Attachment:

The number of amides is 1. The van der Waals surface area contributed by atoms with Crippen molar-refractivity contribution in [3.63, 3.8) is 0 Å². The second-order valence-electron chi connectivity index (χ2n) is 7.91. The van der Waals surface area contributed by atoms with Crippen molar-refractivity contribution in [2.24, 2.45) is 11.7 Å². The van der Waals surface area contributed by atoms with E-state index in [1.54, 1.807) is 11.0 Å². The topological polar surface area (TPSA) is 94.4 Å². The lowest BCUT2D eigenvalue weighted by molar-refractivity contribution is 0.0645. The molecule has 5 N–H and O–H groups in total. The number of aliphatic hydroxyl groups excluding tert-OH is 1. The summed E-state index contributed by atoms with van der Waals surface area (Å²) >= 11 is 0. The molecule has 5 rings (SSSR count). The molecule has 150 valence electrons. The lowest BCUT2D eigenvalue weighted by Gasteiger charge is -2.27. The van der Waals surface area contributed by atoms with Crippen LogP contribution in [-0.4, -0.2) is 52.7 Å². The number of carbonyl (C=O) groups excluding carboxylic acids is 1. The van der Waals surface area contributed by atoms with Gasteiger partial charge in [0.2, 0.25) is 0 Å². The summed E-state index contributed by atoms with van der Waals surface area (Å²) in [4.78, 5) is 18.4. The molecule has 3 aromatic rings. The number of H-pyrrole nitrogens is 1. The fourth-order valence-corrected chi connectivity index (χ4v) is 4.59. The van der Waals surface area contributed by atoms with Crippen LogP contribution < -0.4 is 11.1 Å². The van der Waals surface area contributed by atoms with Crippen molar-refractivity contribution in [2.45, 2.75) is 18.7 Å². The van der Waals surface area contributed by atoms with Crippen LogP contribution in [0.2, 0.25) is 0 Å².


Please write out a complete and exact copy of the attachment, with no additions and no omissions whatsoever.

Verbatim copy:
The number of amides is 1. The van der Waals surface area contributed by atoms with Crippen molar-refractivity contribution in [3.63, 3.8) is 0 Å². The second-order valence-electron chi connectivity index (χ2n) is 7.91. The van der Waals surface area contributed by atoms with Crippen molar-refractivity contribution in [2.24, 2.45) is 11.7 Å². The van der Waals surface area contributed by atoms with E-state index in [1.54, 1.807) is 11.0 Å². The topological polar surface area (TPSA) is 94.4 Å². The lowest BCUT2D eigenvalue weighted by molar-refractivity contribution is 0.0645. The molecule has 5 N–H and O–H groups in total. The number of aliphatic hydroxyl groups excluding tert-OH is 1. The summed E-state index contributed by atoms with van der Waals surface area (Å²) >= 11 is 0. The molecule has 5 rings (SSSR count). The molecule has 150 valence electrons. The lowest BCUT2D eigenvalue weighted by Gasteiger charge is -2.27. The van der Waals surface area contributed by atoms with Crippen LogP contribution in [-0.4, -0.2) is 52.7 Å². The number of carbonyl (C=O) groups excluding carboxylic acids is 1. The van der Waals surface area contributed by atoms with Gasteiger partial charge in [0.2, 0.25) is 0 Å². The summed E-state index contributed by atoms with van der Waals surface area (Å²) in [4.78, 5) is 18.4. The molecule has 3 aromatic rings. The number of H-pyrrole nitrogens is 1. The fourth-order valence-corrected chi connectivity index (χ4v) is 4.59. The van der Waals surface area contributed by atoms with Crippen LogP contribution < -0.4 is 11.1 Å². The van der Waals surface area contributed by atoms with Crippen molar-refractivity contribution in [2.45, 2.75) is 18.7 Å². The van der Waals surface area contributed by atoms with Crippen LogP contribution in [0.2, 0.25) is 0 Å².